“Football on the radio can be so incredibly exciting,” can be read in the Google-translated blog post of Jan Eggers, digital journalist, blogger and social media manager at Hessischen Rundfunk, but engaging listeners in what he calls the “Social Radio project” takes thing to another level.
In the aftermath of last week’s Champions League matches, Borussia Dortmund-Ajax and Olympiakos-Schalke 04, ARD – the second largest broadcasting conglomerate in the world after the BBC – announced the success of its social radio experiment, described as a “radio reports and online services” combination that let users enjoy a new interactive, football experience.
The liveblog portion was powered by ScribbleLive.
“Football fans can cheer not only during the live broadcast of the games, but at the same time also share [their joy] with the network of other fans and experts of sportschau.de,” says the press release picked up by Jan Eggers in his blog.
“The premiere was a success. On Tuesday evening [Sept. 18], between 8:30 p.m. and 11 p.m. the page had been viewed so many times [it became] the most successful event for a radio live stream on ARD. In the almost 4,000 comments received during the games, our users exchanged thoughts about the games, feared and hoped together for a victory of their team. Here, the communication was not all straight one way: during the matches, the radio commentators from WDR 2 picked up opinions and comments from online users and responded to them.”
ARD isn’t the only radio or broadcast station working with ScribbleLive. Stephanie Miller hosts Current TV’s Talking Liberally show on weekdays, and each morning a live chat accompanies the show. It’s one of the most interactive chats we’ve seen, with new posts streaming in every few seconds throughout the 3-hour show. Bill Press is similarly taking advantage of the live chat tool for his early-morning Full Court Press show. CBC’s Radio Canada has also used a Recent Posts Widget to keep their audience tuned to up-to-the-second news.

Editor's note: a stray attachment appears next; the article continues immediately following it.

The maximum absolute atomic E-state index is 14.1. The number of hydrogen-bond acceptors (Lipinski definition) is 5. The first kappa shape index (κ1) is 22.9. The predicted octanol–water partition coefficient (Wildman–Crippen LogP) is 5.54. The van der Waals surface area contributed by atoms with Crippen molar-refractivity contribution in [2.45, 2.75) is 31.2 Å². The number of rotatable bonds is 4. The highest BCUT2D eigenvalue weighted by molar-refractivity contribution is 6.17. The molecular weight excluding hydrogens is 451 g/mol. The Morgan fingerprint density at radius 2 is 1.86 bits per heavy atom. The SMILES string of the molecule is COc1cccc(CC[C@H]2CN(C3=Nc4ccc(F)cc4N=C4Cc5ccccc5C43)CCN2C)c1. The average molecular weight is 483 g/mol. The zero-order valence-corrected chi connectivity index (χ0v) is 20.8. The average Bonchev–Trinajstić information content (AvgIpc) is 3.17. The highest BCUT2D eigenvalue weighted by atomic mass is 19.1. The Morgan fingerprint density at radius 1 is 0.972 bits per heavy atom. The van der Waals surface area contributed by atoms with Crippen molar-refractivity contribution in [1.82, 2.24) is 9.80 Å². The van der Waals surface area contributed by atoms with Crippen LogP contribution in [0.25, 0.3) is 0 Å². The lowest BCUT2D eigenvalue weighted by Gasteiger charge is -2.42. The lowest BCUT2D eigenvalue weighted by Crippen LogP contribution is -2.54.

In Greece, Radiobubble is using ScribbleLive as a cool, bilingual community reporting tool (the fact that it is all in Creative Common adds even more value to it!): everyday, they receive live updates from the hot streets of Athens in both Greek and English. The narrative of troublesome days (but also of ordinary days without protests, clashes or general strikes) gets therefore shaped by the smartphones of their radio listeners, who can then gather on the website to make sense of what is going on around them.
Integrating this with our new mapping feature enhances the whole concept of crowd-sourced reporting.
- Community: Viewers interact with other viewers during the show – the Twitter Scandal informants during the Euro Vision Song Contest is one example.
- Side channels: A [unique] stream of content with additional information, such as a ticker, often on Twitter, can be used simultaneously as a return channel, which is a social media audience editors – current example is the Twitter channel @sportschau_em12.
- Feedback: Viewers interact with the television producers and influence on the program – live and interactive, or even about reviews. How far can [that can go is] demonstrated by the “Round Show”.
- Social EPG: The viewer gets program recommendations from the interests of the community, distilling a personalized program guide.